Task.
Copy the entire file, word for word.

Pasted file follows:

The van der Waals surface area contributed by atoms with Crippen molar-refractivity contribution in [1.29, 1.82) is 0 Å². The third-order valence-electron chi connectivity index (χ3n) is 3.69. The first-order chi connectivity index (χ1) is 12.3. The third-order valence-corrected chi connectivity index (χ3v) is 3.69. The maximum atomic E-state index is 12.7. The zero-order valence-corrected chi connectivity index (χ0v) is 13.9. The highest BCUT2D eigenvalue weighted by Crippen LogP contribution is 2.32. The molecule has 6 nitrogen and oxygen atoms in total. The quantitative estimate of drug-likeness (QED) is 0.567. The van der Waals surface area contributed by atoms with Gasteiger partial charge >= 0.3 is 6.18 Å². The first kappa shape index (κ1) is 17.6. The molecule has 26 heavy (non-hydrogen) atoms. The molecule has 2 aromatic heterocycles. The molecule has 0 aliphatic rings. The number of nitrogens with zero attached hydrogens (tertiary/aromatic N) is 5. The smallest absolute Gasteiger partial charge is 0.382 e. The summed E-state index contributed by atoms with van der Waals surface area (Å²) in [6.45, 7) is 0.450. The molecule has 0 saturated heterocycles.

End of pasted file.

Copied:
The van der Waals surface area contributed by atoms with Crippen molar-refractivity contribution in [1.29, 1.82) is 0 Å². The third-order valence-electron chi connectivity index (χ3n) is 3.69. The first-order chi connectivity index (χ1) is 12.3. The third-order valence-corrected chi connectivity index (χ3v) is 3.69. The maximum atomic E-state index is 12.7. The zero-order valence-corrected chi connectivity index (χ0v) is 13.9. The highest BCUT2D eigenvalue weighted by Crippen LogP contribution is 2.32. The molecule has 6 nitrogen and oxygen atoms in total. The quantitative estimate of drug-likeness (QED) is 0.567. The van der Waals surface area contributed by atoms with Gasteiger partial charge >= 0.3 is 6.18 Å². The first kappa shape index (κ1) is 17.6. The molecule has 26 heavy (non-hydrogen) atoms. The molecule has 2 aromatic heterocycles. The molecule has 0 aliphatic rings. The number of nitrogens with zero attached hydrogens (tertiary/aromatic N) is 5. The smallest absolute Gasteiger partial charge is 0.382 e. The summed E-state index contributed by atoms with van der Waals surface area (Å²) in [6.45, 7) is 0.450. The molecule has 0 saturated heterocycles.